Make a dozen egg muffins for an easy breakfast to go:
Cooked eggs keep—and even freeze—surprisingly well. Using a muffin tin will let you cook a lot of them at once without having to monitor a pan, and creates pre-measured servings that are perfect for grabbing before your commute.

This recipe makes 12 egg muffins loaded with veggies, with three muffins counting as one serving. Try it out, and if you like it, double it! The muffins will keep in the refrigerator in a sealed plastic container for several days. Eat the leftovers cold, or heat them for five to 10 seconds covered in the microwave.

You’ll need:
1 cup diced red pepper
1 cup diced white onion
1 cup diced green pepper
1 cup sliced mushrooms
2 minced garlic cloves
2 cups chopped spinach
4 whole eggs
4 egg whites

To make them:
1. Spray a pan with zero-calorie cooking spray and bring it to medium heat.
2. Add the red pepper, onion and green pepper to the pan and saute for 5 minutes.
3. Add the mushrooms, garlic and chopped spinach and cook for 2 minutes.
4. In a large bowl, whisk together the whole eggs and egg whites.
5. Mix the veggies into the eggs.
6. Pour the mixture into a greased muffin tin (12 slots).
7. Bake at 350 degrees for 15 minutes.
8. This makes 12 muffins. Three muffins counts as one serving. Store the extras in a sealed container in the fridge.

Here’s a video that shows you how to make these morning must-haves.

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Have mashed potatoes anytime by pre-roasting sweet potatoes:
White potatoes don’t freeze very well, but their Vitamin A-packed orange cousins are great after being put on ice. You can roast a bunch of them at once, cut them into chunks, and freeze them in separate containers. When you defrost a container, they’ll be soft enough to mash with a fork.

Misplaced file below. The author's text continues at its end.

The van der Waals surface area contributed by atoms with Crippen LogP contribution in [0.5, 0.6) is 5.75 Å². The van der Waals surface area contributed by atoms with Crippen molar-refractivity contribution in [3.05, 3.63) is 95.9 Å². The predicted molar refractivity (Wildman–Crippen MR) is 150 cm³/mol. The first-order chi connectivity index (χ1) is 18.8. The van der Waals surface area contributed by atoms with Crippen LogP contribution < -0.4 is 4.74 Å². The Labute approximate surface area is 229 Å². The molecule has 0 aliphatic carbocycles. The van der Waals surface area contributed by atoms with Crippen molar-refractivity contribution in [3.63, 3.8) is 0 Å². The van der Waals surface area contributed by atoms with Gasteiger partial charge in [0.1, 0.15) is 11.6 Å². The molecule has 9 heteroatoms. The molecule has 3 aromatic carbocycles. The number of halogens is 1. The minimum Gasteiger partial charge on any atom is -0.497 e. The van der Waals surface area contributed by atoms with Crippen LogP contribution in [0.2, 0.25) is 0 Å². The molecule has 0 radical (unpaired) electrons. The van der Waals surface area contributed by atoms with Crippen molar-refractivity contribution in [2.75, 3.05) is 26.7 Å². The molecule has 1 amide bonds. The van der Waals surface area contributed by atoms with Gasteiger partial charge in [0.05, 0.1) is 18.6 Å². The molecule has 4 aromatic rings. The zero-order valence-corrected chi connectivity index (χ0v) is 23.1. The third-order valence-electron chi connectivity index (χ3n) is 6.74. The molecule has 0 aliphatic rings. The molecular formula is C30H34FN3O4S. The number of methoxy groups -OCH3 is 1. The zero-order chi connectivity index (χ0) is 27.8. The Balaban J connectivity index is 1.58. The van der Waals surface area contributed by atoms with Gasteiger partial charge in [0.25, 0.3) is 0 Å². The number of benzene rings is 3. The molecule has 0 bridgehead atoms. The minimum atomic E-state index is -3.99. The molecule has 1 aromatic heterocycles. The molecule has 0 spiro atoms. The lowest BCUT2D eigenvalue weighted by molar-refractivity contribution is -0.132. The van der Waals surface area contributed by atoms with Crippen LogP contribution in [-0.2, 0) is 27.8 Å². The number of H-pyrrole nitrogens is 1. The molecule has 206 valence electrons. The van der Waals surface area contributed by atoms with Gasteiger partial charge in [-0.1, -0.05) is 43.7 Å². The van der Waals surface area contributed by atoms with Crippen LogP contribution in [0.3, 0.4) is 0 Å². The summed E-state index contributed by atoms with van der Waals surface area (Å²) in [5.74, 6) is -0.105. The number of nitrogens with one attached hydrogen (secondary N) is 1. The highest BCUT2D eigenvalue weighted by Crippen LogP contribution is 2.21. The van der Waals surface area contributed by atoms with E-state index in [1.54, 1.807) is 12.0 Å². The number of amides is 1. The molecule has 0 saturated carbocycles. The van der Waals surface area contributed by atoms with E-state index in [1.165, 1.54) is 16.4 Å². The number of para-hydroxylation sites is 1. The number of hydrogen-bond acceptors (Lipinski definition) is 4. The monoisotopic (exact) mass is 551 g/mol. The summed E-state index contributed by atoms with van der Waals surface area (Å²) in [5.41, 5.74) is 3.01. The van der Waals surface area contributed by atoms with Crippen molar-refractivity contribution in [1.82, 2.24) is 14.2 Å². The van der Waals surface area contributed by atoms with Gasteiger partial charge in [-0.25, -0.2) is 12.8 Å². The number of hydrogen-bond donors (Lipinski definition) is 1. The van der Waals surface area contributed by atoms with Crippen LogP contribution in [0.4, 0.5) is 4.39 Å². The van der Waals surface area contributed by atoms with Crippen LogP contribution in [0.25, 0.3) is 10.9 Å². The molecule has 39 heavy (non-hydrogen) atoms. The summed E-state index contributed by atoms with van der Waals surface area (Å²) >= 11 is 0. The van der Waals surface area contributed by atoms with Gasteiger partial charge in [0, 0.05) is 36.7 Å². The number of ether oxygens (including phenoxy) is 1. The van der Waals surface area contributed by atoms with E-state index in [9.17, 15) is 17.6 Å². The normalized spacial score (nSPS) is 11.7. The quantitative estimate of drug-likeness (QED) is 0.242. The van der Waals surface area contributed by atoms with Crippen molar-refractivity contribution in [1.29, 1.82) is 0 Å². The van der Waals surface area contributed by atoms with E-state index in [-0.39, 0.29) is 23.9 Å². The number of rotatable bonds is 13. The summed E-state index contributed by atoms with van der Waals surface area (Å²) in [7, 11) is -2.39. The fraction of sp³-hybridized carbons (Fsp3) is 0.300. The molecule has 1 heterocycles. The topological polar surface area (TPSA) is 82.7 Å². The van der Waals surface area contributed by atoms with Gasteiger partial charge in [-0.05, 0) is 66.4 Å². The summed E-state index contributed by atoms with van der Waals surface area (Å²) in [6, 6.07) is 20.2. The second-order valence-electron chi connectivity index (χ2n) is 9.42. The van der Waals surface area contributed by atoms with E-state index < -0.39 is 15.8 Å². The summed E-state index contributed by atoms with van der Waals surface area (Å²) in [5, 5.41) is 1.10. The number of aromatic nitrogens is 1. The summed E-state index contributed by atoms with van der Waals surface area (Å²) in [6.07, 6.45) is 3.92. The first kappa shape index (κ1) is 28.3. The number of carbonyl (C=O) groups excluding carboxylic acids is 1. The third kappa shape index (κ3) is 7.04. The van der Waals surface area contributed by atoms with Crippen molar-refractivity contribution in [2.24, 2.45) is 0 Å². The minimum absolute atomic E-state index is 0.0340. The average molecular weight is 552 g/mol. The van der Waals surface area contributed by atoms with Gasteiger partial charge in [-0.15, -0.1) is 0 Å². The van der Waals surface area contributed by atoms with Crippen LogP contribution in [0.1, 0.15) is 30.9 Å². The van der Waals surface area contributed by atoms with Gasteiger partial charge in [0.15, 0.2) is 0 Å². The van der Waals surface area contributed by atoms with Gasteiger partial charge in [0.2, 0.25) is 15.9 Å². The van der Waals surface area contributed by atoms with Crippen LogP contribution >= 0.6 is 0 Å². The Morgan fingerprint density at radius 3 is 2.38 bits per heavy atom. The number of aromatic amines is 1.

Start by preheating the oven to 450 degrees. While it’s heating up, prick four or five sweet potatoes all over with a fork, and place them in a baking dish. Bake them for 80 to 90 minutes, or until they’re very tender when pierced with a fork.

Let the potatoes cool a little so you can remove the skins. Cut them into servings of a half cup or one cup each—depending on if you’re planning to reheat servings for one person (a half cup) or two people (a whole cup). Put each serving in a separate container, and pop them in the freezer.

When you’re ready to eat, place the container in the microwave for about 30 seconds or until the potatoes are soft again. Sprinkle with a dash of cinnamon and then mash with a fork. Serve as a side or enjoy as a slightly sweet-and-savory snack. Each half-cup serving counts as one SmartCarb on the Nutrisystem program.

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Make a big pile of freezer-safe snack bars:
When it comes to convenience foods, it’s all about snacking—so having your own, convenient snacks that fit your plan is maybe the ultimate weapon in the fight against fat. Double the recipe for these ridiculously easy and delicious no-bake peanut butter granola bars and you’ll have 32 servings on-hand for when cravings strike.

For the doubled recipe, you’ll need:

2 cup peanut butter
1 cup honey
6 cups rolled oats
1 cup semi-sweet chocolate chips

To make them:
1. Spray two 8×8 baking pans with non-stick spray.
2. Bring a small pot to medium heat on the stove.
3. Pour in the peanut butter and honey, stirring them together until combined.
4. Remove the pot from the heat and combine the warm mixture with the oats and chocolate chips.
5. Let the ingredients cool slightly, then press it all evenly into the prepared baking pans.
6. Put the pan in the freezer until set, then cut each pan into 16 even squares. One square is one serving.

Watch a quick video on how to make these tasty treats here.